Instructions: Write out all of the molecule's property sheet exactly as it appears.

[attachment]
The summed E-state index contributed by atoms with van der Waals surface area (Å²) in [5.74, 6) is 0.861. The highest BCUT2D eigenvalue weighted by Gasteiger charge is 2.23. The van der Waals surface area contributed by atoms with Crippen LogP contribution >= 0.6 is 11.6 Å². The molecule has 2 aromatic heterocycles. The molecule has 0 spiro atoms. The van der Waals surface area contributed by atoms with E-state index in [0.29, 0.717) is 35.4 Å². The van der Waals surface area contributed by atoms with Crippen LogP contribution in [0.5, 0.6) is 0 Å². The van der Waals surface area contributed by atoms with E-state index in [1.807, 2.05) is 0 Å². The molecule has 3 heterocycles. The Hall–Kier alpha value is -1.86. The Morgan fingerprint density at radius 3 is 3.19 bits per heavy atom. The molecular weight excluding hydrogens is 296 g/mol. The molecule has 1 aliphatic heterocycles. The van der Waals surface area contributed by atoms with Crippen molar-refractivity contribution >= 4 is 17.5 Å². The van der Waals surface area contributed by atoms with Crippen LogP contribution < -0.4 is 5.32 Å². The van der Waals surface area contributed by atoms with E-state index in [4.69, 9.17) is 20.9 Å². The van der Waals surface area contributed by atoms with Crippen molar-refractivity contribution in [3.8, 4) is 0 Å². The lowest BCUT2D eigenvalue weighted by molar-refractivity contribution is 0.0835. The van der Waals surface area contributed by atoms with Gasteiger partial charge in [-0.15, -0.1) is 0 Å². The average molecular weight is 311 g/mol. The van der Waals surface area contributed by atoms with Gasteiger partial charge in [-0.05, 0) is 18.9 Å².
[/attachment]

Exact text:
The summed E-state index contributed by atoms with van der Waals surface area (Å²) in [5.74, 6) is 0.861. The highest BCUT2D eigenvalue weighted by Gasteiger charge is 2.23. The van der Waals surface area contributed by atoms with Crippen LogP contribution >= 0.6 is 11.6 Å². The molecule has 2 aromatic heterocycles. The molecule has 0 spiro atoms. The van der Waals surface area contributed by atoms with E-state index in [0.29, 0.717) is 35.4 Å². The van der Waals surface area contributed by atoms with Crippen LogP contribution in [0.5, 0.6) is 0 Å². The van der Waals surface area contributed by atoms with E-state index in [1.807, 2.05) is 0 Å². The molecule has 3 heterocycles. The Hall–Kier alpha value is -1.86. The Morgan fingerprint density at radius 3 is 3.19 bits per heavy atom. The molecular weight excluding hydrogens is 296 g/mol. The molecule has 1 aliphatic heterocycles. The van der Waals surface area contributed by atoms with Crippen molar-refractivity contribution >= 4 is 17.5 Å². The van der Waals surface area contributed by atoms with Crippen LogP contribution < -0.4 is 5.32 Å². The van der Waals surface area contributed by atoms with E-state index in [4.69, 9.17) is 20.9 Å². The van der Waals surface area contributed by atoms with Crippen molar-refractivity contribution in [3.8, 4) is 0 Å². The lowest BCUT2D eigenvalue weighted by molar-refractivity contribution is 0.0835. The van der Waals surface area contributed by atoms with Gasteiger partial charge in [-0.15, -0.1) is 0 Å². The average molecular weight is 311 g/mol. The van der Waals surface area contributed by atoms with Gasteiger partial charge in [-0.05, 0) is 18.9 Å².